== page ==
• Global prices no longer cushion inefficiency. Ten years ago, Bangladeshi investors flocked into developing garment factories because, with net profits of around 50% of sales, they seemed a licence to print money. While that boom in factory development brought dreadful safety and human rights standards, it also created an industry employing over four million people. The recent history of Burma shows why that doesn’t work anymore.

The race to the bottom is over. Burma’s apparel industry was reasonably buoyant until 2000, when Western sanctions effectively barred the country from exports. Although those sanctions started to be lifted over the past two years, Burma’s 2014 apparel exports to the West were still only half their level in 2000 because:

  • Western buyers are far more demanding about the standards – in production quality as well as safety, human rights and wages – they will accept;
  • Factory recruitment has to compete with a wide range of other businesses looking for workers;
  • Worker representatives are more demanding, better informed and better supported by sympathisers abroad.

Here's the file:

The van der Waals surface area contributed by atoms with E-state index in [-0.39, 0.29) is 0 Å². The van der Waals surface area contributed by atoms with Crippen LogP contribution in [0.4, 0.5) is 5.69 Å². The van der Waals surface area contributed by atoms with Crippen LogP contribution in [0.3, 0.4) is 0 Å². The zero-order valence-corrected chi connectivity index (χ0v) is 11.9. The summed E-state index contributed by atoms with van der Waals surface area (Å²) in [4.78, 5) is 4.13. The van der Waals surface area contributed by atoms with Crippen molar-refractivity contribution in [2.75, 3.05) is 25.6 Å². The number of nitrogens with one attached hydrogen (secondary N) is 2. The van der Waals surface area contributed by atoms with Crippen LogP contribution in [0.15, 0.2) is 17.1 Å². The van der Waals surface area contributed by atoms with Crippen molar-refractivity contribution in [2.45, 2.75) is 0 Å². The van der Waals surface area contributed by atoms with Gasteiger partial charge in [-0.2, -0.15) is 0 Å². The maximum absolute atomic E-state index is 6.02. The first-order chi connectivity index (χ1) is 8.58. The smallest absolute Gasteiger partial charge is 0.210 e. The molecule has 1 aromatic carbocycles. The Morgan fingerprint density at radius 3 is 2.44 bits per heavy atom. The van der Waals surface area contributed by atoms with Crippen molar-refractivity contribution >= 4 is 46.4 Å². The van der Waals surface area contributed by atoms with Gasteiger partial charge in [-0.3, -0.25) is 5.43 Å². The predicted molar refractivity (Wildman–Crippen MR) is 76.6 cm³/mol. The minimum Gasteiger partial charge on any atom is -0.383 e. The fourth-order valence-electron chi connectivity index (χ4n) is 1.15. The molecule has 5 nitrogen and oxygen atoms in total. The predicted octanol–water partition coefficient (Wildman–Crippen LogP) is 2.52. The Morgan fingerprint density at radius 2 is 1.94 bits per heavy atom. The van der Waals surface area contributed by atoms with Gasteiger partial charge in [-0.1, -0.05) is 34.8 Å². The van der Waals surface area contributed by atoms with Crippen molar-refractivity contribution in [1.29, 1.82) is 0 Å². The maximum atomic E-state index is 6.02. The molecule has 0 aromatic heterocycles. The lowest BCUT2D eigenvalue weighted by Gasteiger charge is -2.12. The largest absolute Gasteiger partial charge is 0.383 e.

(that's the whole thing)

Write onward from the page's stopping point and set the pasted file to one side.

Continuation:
I’m sure there are lots of buyers who’d love to re-start the race to the bottom. But it just isn’t a sport anyone’s playing these days.

Buyers certainly want cheaper prices. But they also want working conditions that won’t get their stores surrounded by protesters – and they want local facilities that ensure competitively priced garments are made to an agreed timetable, and are on a boat on a pre-agreed date.

Among the many investments these basic requirements call for are reliable power supplies, honest, competent and well-supported customs officials and efficient transport networks. Practically every loudly-touted new apparel development in Africa today is tens or hundreds of miles from the nearest port. That means new roads or railways costing hundreds of millions – or even billions – of dollars.

None of those things can be guaranteed. Which is why I suspect Africa’s share of the global apparel market will be no different in 15 years’ time from what it was 15 years ago. With or without AGOA.